I found this penny this morning... I had learned that 1943 copper pennies are rare because they minted stainless steel pennies in order to save copper for war efforts, but this is clearly a 1942 penny that is a silver colored metal. It looks like it has some copper at the edges and a little on Lincoln's face. But why would anyone stainless steel coat this penny or if it's mostly SS, why would someone copperplate it? Magnets do stick to it. It also doesn't have a mint mark... can anyone tell me what's going on here?
to CCF. No mint mark means it was minted in Philadelphia. 1943 cents were minted with zinc plated steel cores,not stainless steel. Your coin looks to be plated,probably with nickel. What does your coin weigh? John1
( I'm no pro, it's just my humble opinion ) Searched 5+ Million Cents Since 1971
I'm not sure on it's weight. And the only scale I have is a food scale. I don't know how precise it needs to be. Why would someone go through the trouble of nickel plating a 1942 penny? That's curious. And how do they do this and maintain the look of the penny?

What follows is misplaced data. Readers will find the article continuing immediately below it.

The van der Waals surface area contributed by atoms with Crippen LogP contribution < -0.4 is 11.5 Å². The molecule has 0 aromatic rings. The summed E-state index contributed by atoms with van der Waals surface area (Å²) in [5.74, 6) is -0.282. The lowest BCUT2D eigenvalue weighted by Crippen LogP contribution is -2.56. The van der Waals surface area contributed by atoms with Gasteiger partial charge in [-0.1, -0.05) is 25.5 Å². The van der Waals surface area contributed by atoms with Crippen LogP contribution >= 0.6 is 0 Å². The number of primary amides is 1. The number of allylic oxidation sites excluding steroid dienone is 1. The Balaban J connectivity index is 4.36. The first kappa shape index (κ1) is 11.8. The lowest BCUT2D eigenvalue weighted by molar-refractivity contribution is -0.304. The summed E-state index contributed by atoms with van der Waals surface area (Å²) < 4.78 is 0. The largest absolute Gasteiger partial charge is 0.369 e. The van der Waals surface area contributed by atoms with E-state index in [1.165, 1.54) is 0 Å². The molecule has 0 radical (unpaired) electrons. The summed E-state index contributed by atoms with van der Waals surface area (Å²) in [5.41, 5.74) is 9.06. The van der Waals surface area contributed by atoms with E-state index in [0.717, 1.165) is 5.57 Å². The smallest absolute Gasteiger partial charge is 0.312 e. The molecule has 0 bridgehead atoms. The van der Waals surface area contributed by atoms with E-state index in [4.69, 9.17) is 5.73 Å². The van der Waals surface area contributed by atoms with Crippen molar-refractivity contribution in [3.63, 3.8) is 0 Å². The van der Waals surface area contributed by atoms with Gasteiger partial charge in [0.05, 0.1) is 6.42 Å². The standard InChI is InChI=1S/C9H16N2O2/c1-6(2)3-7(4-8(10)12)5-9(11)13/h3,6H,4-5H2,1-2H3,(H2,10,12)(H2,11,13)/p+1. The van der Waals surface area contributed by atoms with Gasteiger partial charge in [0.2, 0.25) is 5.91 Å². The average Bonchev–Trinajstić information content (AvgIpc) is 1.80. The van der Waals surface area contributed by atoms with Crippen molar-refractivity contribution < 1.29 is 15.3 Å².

Nickel plating coins of any year is quite common. There are probably dozens of posts on here of people asking the same question. Sometimes it was done as a school experiment and other times it was plated to make it into some form of jewelry.
Don't argue with an idiot, he will beat you with experience.
@wbu, first welcome to CCF. Second, I agree that your cent has been plated after it left the mint. It can be such a thin surface coating that the details are generally preserved well. As far as your question:
Quote: And how do they do this and maintain the look of the penny?
There are lots of demos on youtube. Here is one random one:
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